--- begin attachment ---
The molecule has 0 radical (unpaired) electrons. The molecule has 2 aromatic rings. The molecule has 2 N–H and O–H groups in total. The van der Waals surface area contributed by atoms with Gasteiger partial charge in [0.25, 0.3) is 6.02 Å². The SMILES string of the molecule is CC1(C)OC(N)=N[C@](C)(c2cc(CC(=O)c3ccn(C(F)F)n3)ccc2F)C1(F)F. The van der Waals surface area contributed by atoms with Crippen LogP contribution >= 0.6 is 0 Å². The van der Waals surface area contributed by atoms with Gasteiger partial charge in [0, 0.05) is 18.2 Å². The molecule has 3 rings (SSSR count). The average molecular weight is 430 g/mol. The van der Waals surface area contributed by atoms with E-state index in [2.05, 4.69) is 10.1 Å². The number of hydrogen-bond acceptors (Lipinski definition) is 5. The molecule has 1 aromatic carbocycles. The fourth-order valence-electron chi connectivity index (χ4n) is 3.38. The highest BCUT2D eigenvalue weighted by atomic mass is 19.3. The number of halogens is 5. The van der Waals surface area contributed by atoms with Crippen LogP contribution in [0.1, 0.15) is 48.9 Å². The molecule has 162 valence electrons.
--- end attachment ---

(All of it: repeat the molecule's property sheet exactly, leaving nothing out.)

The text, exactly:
The molecule has 0 radical (unpaired) electrons. The molecule has 2 aromatic rings. The molecule has 2 N–H and O–H groups in total. The van der Waals surface area contributed by atoms with Gasteiger partial charge in [0.25, 0.3) is 6.02 Å². The SMILES string of the molecule is CC1(C)OC(N)=N[C@](C)(c2cc(CC(=O)c3ccn(C(F)F)n3)ccc2F)C1(F)F. The van der Waals surface area contributed by atoms with Crippen LogP contribution >= 0.6 is 0 Å². The van der Waals surface area contributed by atoms with Gasteiger partial charge in [0, 0.05) is 18.2 Å². The molecule has 3 rings (SSSR count). The average molecular weight is 430 g/mol. The van der Waals surface area contributed by atoms with E-state index in [2.05, 4.69) is 10.1 Å². The number of hydrogen-bond acceptors (Lipinski definition) is 5. The molecule has 1 aromatic carbocycles. The fourth-order valence-electron chi connectivity index (χ4n) is 3.38. The highest BCUT2D eigenvalue weighted by atomic mass is 19.3. The number of halogens is 5. The van der Waals surface area contributed by atoms with Crippen LogP contribution in [0.1, 0.15) is 48.9 Å². The molecule has 162 valence electrons.